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Publisher: Aspyr Media    Genre: Action
Min OS X: 10.2.6    CPU: G4 @ 733 MHz    RAM: 256 MB    Graphics: 32 MB VRAM

X2: Wolverine’s Revenge
December 5, 2003 | Ken Newquist

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Years ago, the clawed, fast-healing mutant Wolverine underwent a brutal transformation that laced his bones with unbreakable adamantium. He was on the verge of becoming an unstoppable killing machine called Weapon X when he broke free of his governmental controllers and fled.

He lost his memory of that time, and spent innumerable years trying to recover it. He finally did so in last spring's film X-Men 2. In Wolverine's Revenge, he learns something else: that the men who gave him his reinforced skeleton also attempted to control him by infecting him with the "Shiva" virus. His healing factor has kept it in check ever since, but as the game opens he has learned that his body is finally losing its long battle. He has 48 hours to live and his only hope of survival is to return to the Weapon X facility and find the antiviral agent.

Game play
Wolverine's Revenge was originally released as a console and PC game at the time of X2. Now, just as the movie DVD is set to come out, it's available on the Mac. The game is a fusion of a traditional third-person adventure game and a button-mashing fighting game. Players control Logan, navigating him through various threats and hacking his way through waves of opponents.

The game's console heritage slices through its smooth exterior almost as soon as the game loads. The default configuration uses a keyboard and mouse, but it's all but impossible to use if you don't have three arms. A quick pass through the instructions reveals why: the game is designed to be played on a game pad.

Normally you can make do with a keyboard, but Wolverine's Revenge is a fighting game hybrid. Like Mortal Combat and its kin, the game requires the execution of special moves in order to trigger Wolverine's exceptional powers. Despite tinkering with the game for two nights, I couldn't find a keyboard and mouse configuration that would let me pull off the combos.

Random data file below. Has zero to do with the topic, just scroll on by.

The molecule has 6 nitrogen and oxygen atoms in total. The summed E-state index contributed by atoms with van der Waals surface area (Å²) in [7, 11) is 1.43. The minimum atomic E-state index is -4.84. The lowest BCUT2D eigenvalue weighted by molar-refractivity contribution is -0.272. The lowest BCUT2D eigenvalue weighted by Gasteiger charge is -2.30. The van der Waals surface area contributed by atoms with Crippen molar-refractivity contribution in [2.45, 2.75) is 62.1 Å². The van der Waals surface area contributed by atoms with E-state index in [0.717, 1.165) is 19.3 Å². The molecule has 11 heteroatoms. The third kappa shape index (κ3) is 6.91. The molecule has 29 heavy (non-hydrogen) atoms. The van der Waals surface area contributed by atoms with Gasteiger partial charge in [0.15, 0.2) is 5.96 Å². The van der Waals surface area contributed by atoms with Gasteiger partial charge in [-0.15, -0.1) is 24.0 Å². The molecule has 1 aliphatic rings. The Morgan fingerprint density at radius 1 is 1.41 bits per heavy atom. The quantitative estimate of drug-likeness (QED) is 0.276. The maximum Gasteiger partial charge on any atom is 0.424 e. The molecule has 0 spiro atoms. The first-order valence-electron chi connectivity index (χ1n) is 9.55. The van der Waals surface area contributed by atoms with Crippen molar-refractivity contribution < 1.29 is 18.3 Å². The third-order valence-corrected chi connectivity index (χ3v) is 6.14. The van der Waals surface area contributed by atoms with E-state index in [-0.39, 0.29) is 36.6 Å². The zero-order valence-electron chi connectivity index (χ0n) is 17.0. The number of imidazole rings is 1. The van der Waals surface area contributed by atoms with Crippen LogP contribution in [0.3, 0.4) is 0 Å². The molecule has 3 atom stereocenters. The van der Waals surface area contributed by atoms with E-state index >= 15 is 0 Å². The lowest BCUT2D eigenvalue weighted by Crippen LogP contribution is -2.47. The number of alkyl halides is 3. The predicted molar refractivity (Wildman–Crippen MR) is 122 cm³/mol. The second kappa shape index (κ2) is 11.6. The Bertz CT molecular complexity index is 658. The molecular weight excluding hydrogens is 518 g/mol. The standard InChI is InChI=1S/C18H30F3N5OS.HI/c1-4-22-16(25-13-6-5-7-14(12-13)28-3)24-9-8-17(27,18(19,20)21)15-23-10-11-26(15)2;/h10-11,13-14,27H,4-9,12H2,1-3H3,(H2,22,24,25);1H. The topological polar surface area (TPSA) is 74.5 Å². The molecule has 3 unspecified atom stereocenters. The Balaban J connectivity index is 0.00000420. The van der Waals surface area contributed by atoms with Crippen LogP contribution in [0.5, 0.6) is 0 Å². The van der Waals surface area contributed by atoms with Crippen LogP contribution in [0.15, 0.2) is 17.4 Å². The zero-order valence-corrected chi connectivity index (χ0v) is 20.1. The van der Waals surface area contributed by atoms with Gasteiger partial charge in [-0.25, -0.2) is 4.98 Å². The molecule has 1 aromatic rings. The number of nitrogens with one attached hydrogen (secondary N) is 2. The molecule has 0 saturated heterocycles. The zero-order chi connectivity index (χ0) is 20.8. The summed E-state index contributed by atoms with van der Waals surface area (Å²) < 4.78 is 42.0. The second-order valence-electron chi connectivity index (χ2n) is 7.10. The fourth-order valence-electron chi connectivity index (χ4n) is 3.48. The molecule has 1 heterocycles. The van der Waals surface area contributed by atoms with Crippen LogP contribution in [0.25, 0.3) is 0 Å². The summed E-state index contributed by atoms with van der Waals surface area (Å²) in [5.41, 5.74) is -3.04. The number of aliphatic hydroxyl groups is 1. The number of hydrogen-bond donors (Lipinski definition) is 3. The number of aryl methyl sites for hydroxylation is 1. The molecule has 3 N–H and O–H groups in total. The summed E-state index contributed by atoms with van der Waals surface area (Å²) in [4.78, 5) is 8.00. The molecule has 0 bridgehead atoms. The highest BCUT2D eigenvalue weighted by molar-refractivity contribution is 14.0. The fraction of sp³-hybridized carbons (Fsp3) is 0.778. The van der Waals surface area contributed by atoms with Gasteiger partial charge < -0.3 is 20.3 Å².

It was clear I'd need either a 5-button mouse or a game pad. I decided on the latter and bought a Logitech Dual Action game pad, which the game promptly ignored. I ended up searching for a utility that would let me map keyboard commands to the game pad, found USB Overdrive, and a few hours later I had a setup I liked.

With a proper controller in hand I begin slashing my way through the game's early levels. The fighting controls are simplistic -- players can punch or kick, throwing a few different combinations as they do so. If they hit the right combination while next to an opponent, one of Wolverine's "strike" moves goes off, and he immediately runs through a script of pre-programmed (yet still impressive) mayhem. It's possible to wipe out a room of goons with one of these moves, and while players don't actually control Wolverine while he's "striking", it's still a pleasure to watch.

Wolverine's claws can be extended or withdrawn at will -- extending them does extra damage, withdrawing them triggers his mutant power and allows him to heal. In addition to his standard wandering-claws-of-death mode, Wolverine has "stealthy" and "sense" modes. The first allows him to move quietly, hugging walls and surprise guards. The second heightens his animal senses, permitting him to "see" the thermal footprints of his prey, catch their scent (which appears as a green stream on the screen), and detect which way they are facing.

It sounds like everything you'd want in a Wolverine game, and it is, but the execution just isn't there. To start with, Wolverine's primary foes are AI grunts that seem to be missing most of their digital forebrains. They typically take one of three actions: stupidly stand and wait for Wolverine to attack, make a suicidal charge, or run for the nearest alarm. Their simplistic and repetitive tactics don't make them much of a challenge unless they happen to be immediately next to an alarm.

The game is divided into six acts, with several levels per act. Confronting Wolverine at the end of each act are the bosses, who include among their ranks the brutal killer Sabertooth, the feral Wendigo and the master of magnetism, Magneto. These fights aren't quite as impressive as they could be -- for example, fighting Sabertooth is less about mastering the right combination of buttons, and more about getting behind him and activating Wolverine's "strike" move. That's frustrating for folks who were expecting to use their brains -- or at least fast reflexes -- to beat their opponents.

The most annoying aspect of Wolverine's Revenge is its inability to save between missions. Many of its missions -- particularly the stealth based ones -- involve a trial-and-error approach to problem solving. It can easily take two to three dozen tries before finally figuring out how to pass a level, and each failure means starting over from scratch. The ability to save at will would have made completing these levels much easier, and the game far more enjoyable.


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